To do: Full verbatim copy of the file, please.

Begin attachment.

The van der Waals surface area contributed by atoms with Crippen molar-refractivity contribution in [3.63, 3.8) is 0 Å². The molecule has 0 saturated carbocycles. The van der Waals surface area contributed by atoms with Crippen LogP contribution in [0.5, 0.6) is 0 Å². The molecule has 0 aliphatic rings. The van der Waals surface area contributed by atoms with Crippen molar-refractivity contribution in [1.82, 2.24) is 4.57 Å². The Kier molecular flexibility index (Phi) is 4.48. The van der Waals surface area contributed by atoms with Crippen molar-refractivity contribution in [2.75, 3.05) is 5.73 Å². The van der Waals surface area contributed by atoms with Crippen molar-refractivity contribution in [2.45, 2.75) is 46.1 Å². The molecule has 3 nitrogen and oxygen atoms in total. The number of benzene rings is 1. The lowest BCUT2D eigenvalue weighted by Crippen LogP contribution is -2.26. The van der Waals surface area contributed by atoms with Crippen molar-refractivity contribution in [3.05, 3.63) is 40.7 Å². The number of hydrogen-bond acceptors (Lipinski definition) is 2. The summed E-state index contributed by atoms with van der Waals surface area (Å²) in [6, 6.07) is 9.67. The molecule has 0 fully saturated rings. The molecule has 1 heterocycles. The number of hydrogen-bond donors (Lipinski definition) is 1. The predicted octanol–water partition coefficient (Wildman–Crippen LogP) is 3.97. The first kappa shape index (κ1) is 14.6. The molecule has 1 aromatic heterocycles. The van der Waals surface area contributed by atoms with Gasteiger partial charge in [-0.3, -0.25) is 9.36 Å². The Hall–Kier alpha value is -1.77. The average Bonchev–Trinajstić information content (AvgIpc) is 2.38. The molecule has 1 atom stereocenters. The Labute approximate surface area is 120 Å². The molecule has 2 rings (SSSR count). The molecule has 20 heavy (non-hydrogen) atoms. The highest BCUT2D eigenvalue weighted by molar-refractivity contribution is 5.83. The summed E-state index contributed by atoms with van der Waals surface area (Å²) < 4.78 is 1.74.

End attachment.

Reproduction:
The van der Waals surface area contributed by atoms with Crippen molar-refractivity contribution in [3.63, 3.8) is 0 Å². The molecule has 0 saturated carbocycles. The van der Waals surface area contributed by atoms with Crippen LogP contribution in [0.5, 0.6) is 0 Å². The molecule has 0 aliphatic rings. The van der Waals surface area contributed by atoms with Crippen molar-refractivity contribution in [1.82, 2.24) is 4.57 Å². The Kier molecular flexibility index (Phi) is 4.48. The van der Waals surface area contributed by atoms with Crippen molar-refractivity contribution in [2.75, 3.05) is 5.73 Å². The van der Waals surface area contributed by atoms with Crippen molar-refractivity contribution in [2.45, 2.75) is 46.1 Å². The molecule has 3 nitrogen and oxygen atoms in total. The number of benzene rings is 1. The lowest BCUT2D eigenvalue weighted by Crippen LogP contribution is -2.26. The van der Waals surface area contributed by atoms with Crippen molar-refractivity contribution in [3.05, 3.63) is 40.7 Å². The number of hydrogen-bond acceptors (Lipinski definition) is 2. The summed E-state index contributed by atoms with van der Waals surface area (Å²) in [6, 6.07) is 9.67. The molecule has 0 fully saturated rings. The molecule has 1 heterocycles. The number of hydrogen-bond donors (Lipinski definition) is 1. The predicted octanol–water partition coefficient (Wildman–Crippen LogP) is 3.97. The first kappa shape index (κ1) is 14.6. The molecule has 1 aromatic heterocycles. The van der Waals surface area contributed by atoms with Gasteiger partial charge in [-0.3, -0.25) is 9.36 Å². The Hall–Kier alpha value is -1.77. The average Bonchev–Trinajstić information content (AvgIpc) is 2.38. The molecule has 1 atom stereocenters. The Labute approximate surface area is 120 Å². The molecule has 2 rings (SSSR count). The molecule has 20 heavy (non-hydrogen) atoms. The highest BCUT2D eigenvalue weighted by molar-refractivity contribution is 5.83. The summed E-state index contributed by atoms with van der Waals surface area (Å²) < 4.78 is 1.74.